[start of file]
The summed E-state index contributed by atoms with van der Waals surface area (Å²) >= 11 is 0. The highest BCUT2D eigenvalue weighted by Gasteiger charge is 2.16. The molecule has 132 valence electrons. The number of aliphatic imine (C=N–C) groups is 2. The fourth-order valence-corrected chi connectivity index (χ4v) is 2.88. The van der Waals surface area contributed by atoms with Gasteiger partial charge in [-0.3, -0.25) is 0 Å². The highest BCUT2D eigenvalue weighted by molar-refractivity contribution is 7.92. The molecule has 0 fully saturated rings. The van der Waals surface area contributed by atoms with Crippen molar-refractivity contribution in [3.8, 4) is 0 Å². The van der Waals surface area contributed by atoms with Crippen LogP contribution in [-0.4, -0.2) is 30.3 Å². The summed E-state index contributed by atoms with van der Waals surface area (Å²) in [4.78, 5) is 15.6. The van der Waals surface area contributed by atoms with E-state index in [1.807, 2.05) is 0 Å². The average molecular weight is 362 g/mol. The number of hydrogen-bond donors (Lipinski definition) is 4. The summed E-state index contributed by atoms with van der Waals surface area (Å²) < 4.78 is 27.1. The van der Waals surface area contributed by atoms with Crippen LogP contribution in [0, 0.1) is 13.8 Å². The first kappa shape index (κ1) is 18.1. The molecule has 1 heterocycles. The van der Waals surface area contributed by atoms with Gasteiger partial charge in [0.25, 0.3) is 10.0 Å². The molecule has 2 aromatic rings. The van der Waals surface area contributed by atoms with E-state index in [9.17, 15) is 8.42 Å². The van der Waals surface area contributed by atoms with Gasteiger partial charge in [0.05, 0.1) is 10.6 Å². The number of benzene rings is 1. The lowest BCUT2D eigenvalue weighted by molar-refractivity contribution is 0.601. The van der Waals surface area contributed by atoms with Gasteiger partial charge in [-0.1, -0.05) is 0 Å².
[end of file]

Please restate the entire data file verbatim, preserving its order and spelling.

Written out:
The summed E-state index contributed by atoms with van der Waals surface area (Å²) >= 11 is 0. The highest BCUT2D eigenvalue weighted by Gasteiger charge is 2.16. The molecule has 132 valence electrons. The number of aliphatic imine (C=N–C) groups is 2. The fourth-order valence-corrected chi connectivity index (χ4v) is 2.88. The van der Waals surface area contributed by atoms with Gasteiger partial charge in [-0.3, -0.25) is 0 Å². The highest BCUT2D eigenvalue weighted by molar-refractivity contribution is 7.92. The molecule has 0 fully saturated rings. The van der Waals surface area contributed by atoms with Crippen molar-refractivity contribution in [3.8, 4) is 0 Å². The van der Waals surface area contributed by atoms with Crippen LogP contribution in [-0.4, -0.2) is 30.3 Å². The summed E-state index contributed by atoms with van der Waals surface area (Å²) in [4.78, 5) is 15.6. The van der Waals surface area contributed by atoms with E-state index in [1.807, 2.05) is 0 Å². The average molecular weight is 362 g/mol. The number of hydrogen-bond donors (Lipinski definition) is 4. The summed E-state index contributed by atoms with van der Waals surface area (Å²) < 4.78 is 27.1. The van der Waals surface area contributed by atoms with Crippen LogP contribution in [0, 0.1) is 13.8 Å². The first kappa shape index (κ1) is 18.1. The molecule has 1 heterocycles. The van der Waals surface area contributed by atoms with Gasteiger partial charge in [0.25, 0.3) is 10.0 Å². The molecule has 2 aromatic rings. The van der Waals surface area contributed by atoms with E-state index in [9.17, 15) is 8.42 Å². The van der Waals surface area contributed by atoms with Gasteiger partial charge in [0.05, 0.1) is 10.6 Å². The number of benzene rings is 1. The lowest BCUT2D eigenvalue weighted by molar-refractivity contribution is 0.601. The van der Waals surface area contributed by atoms with Gasteiger partial charge in [-0.1, -0.05) is 0 Å².